During the high tourist season, students can be found spread across the main touristy areas enticing you to take a punt, so to speak. Bargain with them because we were initially quoted £10 per person and £5 for my then 2-year old daughter, but eventually ended up paying £7 p/p and my daughter went for free. Also, do not feel bad about it, as, by bargaining, all that you are doing is providing these young minds with the kind of business acumen that only real-life situations can provide. I mean if they would have figured out we are outsiders and that we have a young enthusiastic child with us, they’d know that we would have even paid double for the ride. If you are in Cambridge and reading this, let this be a lesson to you.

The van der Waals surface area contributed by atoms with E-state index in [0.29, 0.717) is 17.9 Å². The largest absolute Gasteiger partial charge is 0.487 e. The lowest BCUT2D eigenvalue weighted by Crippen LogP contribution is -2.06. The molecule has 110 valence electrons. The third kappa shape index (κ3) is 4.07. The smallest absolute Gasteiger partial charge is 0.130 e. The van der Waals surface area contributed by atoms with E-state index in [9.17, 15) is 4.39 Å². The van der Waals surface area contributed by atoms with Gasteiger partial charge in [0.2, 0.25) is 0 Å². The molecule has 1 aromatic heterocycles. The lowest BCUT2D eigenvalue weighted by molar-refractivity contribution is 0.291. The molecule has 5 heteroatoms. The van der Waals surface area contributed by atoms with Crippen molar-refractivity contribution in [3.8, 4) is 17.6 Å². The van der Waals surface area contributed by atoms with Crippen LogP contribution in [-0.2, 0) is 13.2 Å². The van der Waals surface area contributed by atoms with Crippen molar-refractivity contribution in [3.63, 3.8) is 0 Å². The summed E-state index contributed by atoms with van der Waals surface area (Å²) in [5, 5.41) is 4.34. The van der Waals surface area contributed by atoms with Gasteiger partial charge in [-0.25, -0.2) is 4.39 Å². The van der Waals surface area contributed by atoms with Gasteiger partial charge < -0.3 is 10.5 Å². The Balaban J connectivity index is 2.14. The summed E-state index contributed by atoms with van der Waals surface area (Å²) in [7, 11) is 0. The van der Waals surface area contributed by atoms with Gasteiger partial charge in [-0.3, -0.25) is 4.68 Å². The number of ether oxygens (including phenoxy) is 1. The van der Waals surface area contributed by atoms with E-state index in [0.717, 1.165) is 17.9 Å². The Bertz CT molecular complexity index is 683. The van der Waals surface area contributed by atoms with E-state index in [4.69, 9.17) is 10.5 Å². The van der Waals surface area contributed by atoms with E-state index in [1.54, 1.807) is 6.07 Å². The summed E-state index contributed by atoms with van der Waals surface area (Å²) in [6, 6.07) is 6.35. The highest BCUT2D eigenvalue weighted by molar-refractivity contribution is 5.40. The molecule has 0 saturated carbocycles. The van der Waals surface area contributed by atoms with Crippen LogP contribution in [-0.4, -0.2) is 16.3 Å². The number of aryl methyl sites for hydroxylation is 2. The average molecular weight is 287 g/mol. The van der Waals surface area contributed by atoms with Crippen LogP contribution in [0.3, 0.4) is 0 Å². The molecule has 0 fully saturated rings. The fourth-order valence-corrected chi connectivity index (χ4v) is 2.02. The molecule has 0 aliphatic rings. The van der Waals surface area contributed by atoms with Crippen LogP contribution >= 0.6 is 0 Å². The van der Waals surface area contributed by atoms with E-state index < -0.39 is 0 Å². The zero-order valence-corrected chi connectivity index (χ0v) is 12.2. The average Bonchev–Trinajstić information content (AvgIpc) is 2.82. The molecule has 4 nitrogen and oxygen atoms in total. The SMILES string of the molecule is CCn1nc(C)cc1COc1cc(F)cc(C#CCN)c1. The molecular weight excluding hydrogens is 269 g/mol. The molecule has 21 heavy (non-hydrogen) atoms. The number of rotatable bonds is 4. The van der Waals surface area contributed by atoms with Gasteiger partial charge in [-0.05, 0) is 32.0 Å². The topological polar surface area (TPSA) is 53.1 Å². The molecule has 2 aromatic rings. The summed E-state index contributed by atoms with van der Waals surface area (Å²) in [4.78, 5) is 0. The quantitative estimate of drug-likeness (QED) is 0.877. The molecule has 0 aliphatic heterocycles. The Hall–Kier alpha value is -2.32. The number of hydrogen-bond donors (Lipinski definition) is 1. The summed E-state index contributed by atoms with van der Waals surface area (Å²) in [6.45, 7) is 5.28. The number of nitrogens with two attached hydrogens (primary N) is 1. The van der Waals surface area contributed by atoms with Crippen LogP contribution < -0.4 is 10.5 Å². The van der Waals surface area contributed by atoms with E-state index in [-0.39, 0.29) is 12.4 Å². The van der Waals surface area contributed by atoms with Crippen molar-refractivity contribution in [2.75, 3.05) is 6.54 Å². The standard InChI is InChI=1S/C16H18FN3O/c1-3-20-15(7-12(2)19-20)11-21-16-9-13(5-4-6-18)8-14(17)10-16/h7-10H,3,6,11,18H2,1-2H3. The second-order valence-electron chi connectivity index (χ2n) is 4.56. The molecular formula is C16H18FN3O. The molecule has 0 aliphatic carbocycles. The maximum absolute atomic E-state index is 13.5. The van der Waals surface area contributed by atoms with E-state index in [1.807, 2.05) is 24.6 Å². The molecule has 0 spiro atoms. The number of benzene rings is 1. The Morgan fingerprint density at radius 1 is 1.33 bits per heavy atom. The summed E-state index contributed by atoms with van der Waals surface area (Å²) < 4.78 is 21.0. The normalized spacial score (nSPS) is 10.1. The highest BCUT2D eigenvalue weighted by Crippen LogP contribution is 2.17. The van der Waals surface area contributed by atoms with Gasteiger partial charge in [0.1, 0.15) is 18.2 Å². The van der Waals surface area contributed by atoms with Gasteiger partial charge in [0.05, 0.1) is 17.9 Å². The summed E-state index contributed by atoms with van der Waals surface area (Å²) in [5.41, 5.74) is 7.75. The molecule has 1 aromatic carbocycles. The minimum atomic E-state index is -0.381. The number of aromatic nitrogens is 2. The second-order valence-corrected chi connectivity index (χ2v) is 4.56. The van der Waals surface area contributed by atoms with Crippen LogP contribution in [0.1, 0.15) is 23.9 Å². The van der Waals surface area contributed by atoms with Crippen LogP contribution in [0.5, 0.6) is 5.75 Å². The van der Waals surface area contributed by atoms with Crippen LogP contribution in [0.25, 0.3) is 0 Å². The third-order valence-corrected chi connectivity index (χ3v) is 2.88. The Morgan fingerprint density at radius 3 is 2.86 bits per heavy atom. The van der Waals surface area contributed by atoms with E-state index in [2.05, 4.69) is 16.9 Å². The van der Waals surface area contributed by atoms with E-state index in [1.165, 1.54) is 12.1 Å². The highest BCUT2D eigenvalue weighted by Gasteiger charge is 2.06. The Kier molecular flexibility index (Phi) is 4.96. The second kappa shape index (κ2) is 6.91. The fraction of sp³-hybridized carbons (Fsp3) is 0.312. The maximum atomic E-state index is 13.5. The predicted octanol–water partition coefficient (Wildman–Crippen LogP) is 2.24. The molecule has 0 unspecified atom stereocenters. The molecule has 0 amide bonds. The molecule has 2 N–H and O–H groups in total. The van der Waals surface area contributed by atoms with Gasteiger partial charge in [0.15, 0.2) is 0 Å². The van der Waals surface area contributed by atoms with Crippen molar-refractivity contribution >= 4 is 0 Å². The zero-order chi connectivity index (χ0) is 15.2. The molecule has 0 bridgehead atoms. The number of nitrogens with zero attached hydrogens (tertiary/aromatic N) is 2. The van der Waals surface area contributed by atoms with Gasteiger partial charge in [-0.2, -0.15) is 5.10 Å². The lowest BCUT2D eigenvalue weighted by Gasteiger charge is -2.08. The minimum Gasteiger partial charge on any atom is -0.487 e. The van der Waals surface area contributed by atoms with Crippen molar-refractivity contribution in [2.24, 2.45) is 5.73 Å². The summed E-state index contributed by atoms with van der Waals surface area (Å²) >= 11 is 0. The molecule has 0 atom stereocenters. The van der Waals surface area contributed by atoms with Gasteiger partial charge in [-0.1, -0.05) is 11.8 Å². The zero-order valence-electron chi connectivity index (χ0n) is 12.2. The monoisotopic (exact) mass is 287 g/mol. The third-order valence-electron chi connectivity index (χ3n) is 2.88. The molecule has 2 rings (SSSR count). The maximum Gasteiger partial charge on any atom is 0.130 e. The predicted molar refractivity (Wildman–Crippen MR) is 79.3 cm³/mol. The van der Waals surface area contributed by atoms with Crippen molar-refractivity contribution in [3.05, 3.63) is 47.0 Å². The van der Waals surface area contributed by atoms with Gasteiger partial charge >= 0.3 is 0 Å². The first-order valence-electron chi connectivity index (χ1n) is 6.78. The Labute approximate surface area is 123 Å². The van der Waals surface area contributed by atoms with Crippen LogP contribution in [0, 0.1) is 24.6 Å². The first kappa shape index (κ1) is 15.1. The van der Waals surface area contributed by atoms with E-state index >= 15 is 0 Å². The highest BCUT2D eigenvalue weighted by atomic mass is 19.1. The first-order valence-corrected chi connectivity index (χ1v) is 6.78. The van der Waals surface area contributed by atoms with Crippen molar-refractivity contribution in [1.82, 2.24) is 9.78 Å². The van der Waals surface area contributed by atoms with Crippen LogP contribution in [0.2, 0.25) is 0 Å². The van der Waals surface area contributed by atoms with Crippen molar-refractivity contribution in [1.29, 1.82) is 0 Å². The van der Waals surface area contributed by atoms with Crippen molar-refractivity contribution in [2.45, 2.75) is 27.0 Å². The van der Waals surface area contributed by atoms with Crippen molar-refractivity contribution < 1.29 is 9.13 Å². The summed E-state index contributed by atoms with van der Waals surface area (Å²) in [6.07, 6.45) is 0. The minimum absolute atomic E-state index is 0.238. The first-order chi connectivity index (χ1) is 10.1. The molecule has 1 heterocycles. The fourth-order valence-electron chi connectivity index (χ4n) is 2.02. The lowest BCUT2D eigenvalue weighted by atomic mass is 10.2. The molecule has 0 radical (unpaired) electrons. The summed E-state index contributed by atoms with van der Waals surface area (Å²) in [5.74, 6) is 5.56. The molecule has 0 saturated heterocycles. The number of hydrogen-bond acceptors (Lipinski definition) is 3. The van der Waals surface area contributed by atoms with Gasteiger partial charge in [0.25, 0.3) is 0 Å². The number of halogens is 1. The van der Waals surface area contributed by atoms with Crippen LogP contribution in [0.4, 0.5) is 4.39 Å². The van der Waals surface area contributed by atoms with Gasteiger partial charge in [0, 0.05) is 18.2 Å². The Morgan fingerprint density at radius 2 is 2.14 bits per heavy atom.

If you luck out with a good punter like we did, he/she will also be your source of entertainment and information, giving you an inside, well technically outside, look at the city’s colleges and their rivalries and friendships. What you can do in the end is give a tip for your punter provided you enjoyed your little boat ride (although it is not expected).
There you have it, folks. Make it a day trip from London, or come and stay for a weekend in the town, but if you are looking for a laid-back, relaxing, gently swaying time in Cambridge, remember, sometimes it pays to take a punt.